Generic filters
Exact matches only
This topic contains 1 voice and has 0 replies.
1 voice
0 replies
  • Author
    • #9525
      London, United Kingdom

      Twitter, and The

      Free Speech






      Musk now christens himself as the “free speech absolutist”, a beacon of free speech. But what does this mean, particularly for structurally marginalized communities [that is, people without a voice, a platform or power]? Does this really mean that Musk is focused on allowing the public to express themselves in ways antithetical to societal ideals/norms, without any resulting consequence or accountability?

      According to Musk, in April 2022 “Free speech is the bedrock of a functioning democracy, and Twitter is the digital town square where matters vital to the future of humanity are debated.”


      To unpack this we must understand ‘free speech’ through the lens of history, as well as the posthumous demonization and criminalization of people of African descent, and other groups/communities who may be classified as ‘minorities’ generally. 


      The synonymy of Blackness, otherness, classification and ‘free speech’ in the United States, Europe and most of the ‘Global North’ is not a new phenomenon. This intersectionality captures the structural and dynamic forms of discrimination and systems of subordination.


      Historical accounts gives us an important point of reference on how the use of [myths, stereotypes, and/or racist ideologies] under the guise of ‘free speech’, academia, or sociology led to discriminatory policies, fueled racial violence, lynching, incarceration e.t.c in the mid-15th/19th century and the post-Reconstruction era,  in the United states – and especially, in the 20th century when the language of Apartheid and colonization gained political and policy traction.


      Misconceptions and prejudices manufactured through various theories, reflects how prejudice/free speech, racism, patriarchy [and other discriminatory systems], contributes to and creates layers of economic disadvantages, and social inequalities in contemporary society. The exploitation of these nuances or misrepresented attributes has been justification for the unlawful deaths of millions, the disproportionate criminality of Black masculinity and the lack of career/professional opportunities for targeted groups.


      The demonizing process through the use of language as ‘free speech’ dismisses Black lives as less valuable, and sustains the criminalisation as well as the negative connotations of other culture’s in forms of ‘micro-insults’, ‘micro-aggression’ and ‘micro-invalidations’.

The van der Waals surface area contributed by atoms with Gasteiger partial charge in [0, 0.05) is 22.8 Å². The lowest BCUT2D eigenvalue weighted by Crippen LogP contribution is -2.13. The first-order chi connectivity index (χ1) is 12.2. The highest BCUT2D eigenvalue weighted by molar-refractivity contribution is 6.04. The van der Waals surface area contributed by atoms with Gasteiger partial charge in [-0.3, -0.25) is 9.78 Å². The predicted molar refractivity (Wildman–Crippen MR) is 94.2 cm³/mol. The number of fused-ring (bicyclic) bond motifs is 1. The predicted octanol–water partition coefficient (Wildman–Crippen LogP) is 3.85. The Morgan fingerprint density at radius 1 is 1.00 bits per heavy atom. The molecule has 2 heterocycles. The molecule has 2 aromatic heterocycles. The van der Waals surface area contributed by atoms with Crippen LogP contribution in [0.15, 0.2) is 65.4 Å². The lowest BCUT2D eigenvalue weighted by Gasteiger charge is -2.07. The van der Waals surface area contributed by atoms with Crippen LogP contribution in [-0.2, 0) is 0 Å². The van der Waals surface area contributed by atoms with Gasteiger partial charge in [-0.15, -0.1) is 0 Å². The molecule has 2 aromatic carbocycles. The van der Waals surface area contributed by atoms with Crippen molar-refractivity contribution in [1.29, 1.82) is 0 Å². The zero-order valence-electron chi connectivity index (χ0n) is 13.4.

Through the repetitive and daily regurgitating/reaffirming of historical/negative social constructs, hate speech as free speech takes on a new definitive meaning, and becomes internalized as truth. The obvious consequences of such expression to individual dignity and sense of security are not just complex, but far-reaching. Hate speech does not only offend, it silences.


      There is a wealth of research and empirical data that shows conclusively, the speed at which false information spreads online. Diversity of viewpoints in a free marketplace of ideas as a process/conduit to discover truth, has the potential to propagate falsehoods.


      According to a recent report, hate speech surged by approximately 500% in the first 12 hours following Musk’s acquisition of Twitter.


      Racism under the appearance of freedom of expression and incitement has had different cycles throughout human society; with tragic real-world consequences. While the absolutist viewpoint on freedom of expression is protected under the US First Amendment, the right to hold opinions without responsibility [or content moderation] cannot be an absolute right and comes with “special duties and responsibilities”, particularly under international legal instruments.


      As we experience the mass exodus of users, and employees, under the increasing toxification of Twitter under Musk’s leadership, it is the collective body of Black creators, writers and thinkers who will reshape our future narrative.


      We all have a responsibility to ensure spaces for discussions and exchanges are underpinned by mutual respect, and that individual rights to dignity are not trampled on.


      Our focus at SUCULTURE is to offer a home [a space to discuss trending issues affecting Black people, in every corner of the world, during tumultuous times.]




You must be logged in to reply to this topic.

++ DSYF, by Idris Elba. ++

G-STAR x Burna Boy – On Form.

SigmaCarta: by Dean Okai Snr.






The S.M.I.L.E-ing Boys Project By multidisciplinary artist Kay Rufai, is a research led mental well-being project for Black & BAME boys in London. Follow Kay Rufai on LinkedIn and @ U N I V E R S O U L A R T I S T . »












    More TYPHOON Music: YOUTUBE >>>





    SOKO Market + WAKA Street Food by Baobab Fare.